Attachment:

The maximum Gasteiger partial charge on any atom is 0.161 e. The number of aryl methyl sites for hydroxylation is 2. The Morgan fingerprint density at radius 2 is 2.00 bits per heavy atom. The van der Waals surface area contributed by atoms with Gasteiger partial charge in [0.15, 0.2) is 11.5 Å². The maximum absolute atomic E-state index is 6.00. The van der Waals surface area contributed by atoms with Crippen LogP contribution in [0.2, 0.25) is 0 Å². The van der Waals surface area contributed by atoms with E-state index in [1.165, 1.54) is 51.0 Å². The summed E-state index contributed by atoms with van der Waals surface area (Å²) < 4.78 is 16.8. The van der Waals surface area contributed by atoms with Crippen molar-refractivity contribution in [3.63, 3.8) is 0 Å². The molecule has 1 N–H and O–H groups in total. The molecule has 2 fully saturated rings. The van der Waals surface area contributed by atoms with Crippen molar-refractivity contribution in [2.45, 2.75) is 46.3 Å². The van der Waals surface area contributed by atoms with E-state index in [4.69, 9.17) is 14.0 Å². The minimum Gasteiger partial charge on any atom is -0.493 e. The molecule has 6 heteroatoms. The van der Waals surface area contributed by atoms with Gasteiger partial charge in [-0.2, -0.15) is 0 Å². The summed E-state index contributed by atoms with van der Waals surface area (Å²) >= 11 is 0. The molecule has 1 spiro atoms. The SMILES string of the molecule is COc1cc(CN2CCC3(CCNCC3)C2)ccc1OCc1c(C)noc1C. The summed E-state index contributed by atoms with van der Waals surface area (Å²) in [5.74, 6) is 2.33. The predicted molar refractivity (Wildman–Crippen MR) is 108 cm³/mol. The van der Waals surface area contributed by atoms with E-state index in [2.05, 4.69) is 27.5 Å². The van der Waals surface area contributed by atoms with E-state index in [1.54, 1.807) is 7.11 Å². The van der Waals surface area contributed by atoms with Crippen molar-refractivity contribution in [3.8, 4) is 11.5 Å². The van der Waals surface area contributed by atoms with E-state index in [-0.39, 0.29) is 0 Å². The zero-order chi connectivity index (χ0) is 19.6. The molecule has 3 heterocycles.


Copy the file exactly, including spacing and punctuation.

The maximum Gasteiger partial charge on any atom is 0.161 e. The number of aryl methyl sites for hydroxylation is 2. The Morgan fingerprint density at radius 2 is 2.00 bits per heavy atom. The van der Waals surface area contributed by atoms with Gasteiger partial charge in [0.15, 0.2) is 11.5 Å². The maximum absolute atomic E-state index is 6.00. The van der Waals surface area contributed by atoms with Crippen LogP contribution in [0.2, 0.25) is 0 Å². The van der Waals surface area contributed by atoms with E-state index in [1.165, 1.54) is 51.0 Å². The summed E-state index contributed by atoms with van der Waals surface area (Å²) < 4.78 is 16.8. The van der Waals surface area contributed by atoms with Crippen molar-refractivity contribution in [3.63, 3.8) is 0 Å². The molecule has 1 N–H and O–H groups in total. The molecule has 2 fully saturated rings. The van der Waals surface area contributed by atoms with Crippen molar-refractivity contribution in [2.45, 2.75) is 46.3 Å². The van der Waals surface area contributed by atoms with E-state index in [4.69, 9.17) is 14.0 Å². The minimum Gasteiger partial charge on any atom is -0.493 e. The molecule has 6 heteroatoms. The van der Waals surface area contributed by atoms with Gasteiger partial charge in [-0.2, -0.15) is 0 Å². The summed E-state index contributed by atoms with van der Waals surface area (Å²) >= 11 is 0. The molecule has 1 spiro atoms. The SMILES string of the molecule is COc1cc(CN2CCC3(CCNCC3)C2)ccc1OCc1c(C)noc1C. The summed E-state index contributed by atoms with van der Waals surface area (Å²) in [5.74, 6) is 2.33. The predicted molar refractivity (Wildman–Crippen MR) is 108 cm³/mol. The van der Waals surface area contributed by atoms with E-state index in [2.05, 4.69) is 27.5 Å². The van der Waals surface area contributed by atoms with E-state index in [1.54, 1.807) is 7.11 Å². The van der Waals surface area contributed by atoms with Crippen molar-refractivity contribution in [3.8, 4) is 11.5 Å². The van der Waals surface area contributed by atoms with E-state index in [-0.39, 0.29) is 0 Å². The zero-order chi connectivity index (χ0) is 19.6. The molecule has 3 heterocycles.